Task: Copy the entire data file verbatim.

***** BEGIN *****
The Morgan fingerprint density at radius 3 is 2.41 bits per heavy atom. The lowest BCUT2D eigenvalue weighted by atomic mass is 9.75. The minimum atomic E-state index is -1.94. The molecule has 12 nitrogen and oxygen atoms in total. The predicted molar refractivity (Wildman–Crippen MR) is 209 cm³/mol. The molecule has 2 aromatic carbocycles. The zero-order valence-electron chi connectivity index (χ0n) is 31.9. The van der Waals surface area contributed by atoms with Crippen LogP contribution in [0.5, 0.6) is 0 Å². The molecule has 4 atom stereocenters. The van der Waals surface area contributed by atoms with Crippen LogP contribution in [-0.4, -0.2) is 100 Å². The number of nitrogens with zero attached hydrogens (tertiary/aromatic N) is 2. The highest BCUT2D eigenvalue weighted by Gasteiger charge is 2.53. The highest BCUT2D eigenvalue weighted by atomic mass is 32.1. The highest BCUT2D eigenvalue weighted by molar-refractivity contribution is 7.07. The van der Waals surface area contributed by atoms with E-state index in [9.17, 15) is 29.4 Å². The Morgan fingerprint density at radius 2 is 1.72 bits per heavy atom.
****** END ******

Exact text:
The Morgan fingerprint density at radius 3 is 2.41 bits per heavy atom. The lowest BCUT2D eigenvalue weighted by atomic mass is 9.75. The minimum atomic E-state index is -1.94. The molecule has 12 nitrogen and oxygen atoms in total. The predicted molar refractivity (Wildman–Crippen MR) is 209 cm³/mol. The molecule has 2 aromatic carbocycles. The zero-order valence-electron chi connectivity index (χ0n) is 31.9. The van der Waals surface area contributed by atoms with Crippen LogP contribution in [0.5, 0.6) is 0 Å². The molecule has 4 atom stereocenters. The van der Waals surface area contributed by atoms with Crippen LogP contribution in [-0.4, -0.2) is 100 Å². The number of nitrogens with zero attached hydrogens (tertiary/aromatic N) is 2. The highest BCUT2D eigenvalue weighted by Gasteiger charge is 2.53. The highest BCUT2D eigenvalue weighted by atomic mass is 32.1. The highest BCUT2D eigenvalue weighted by molar-refractivity contribution is 7.07. The van der Waals surface area contributed by atoms with E-state index in [9.17, 15) is 29.4 Å². The Morgan fingerprint density at radius 2 is 1.72 bits per heavy atom.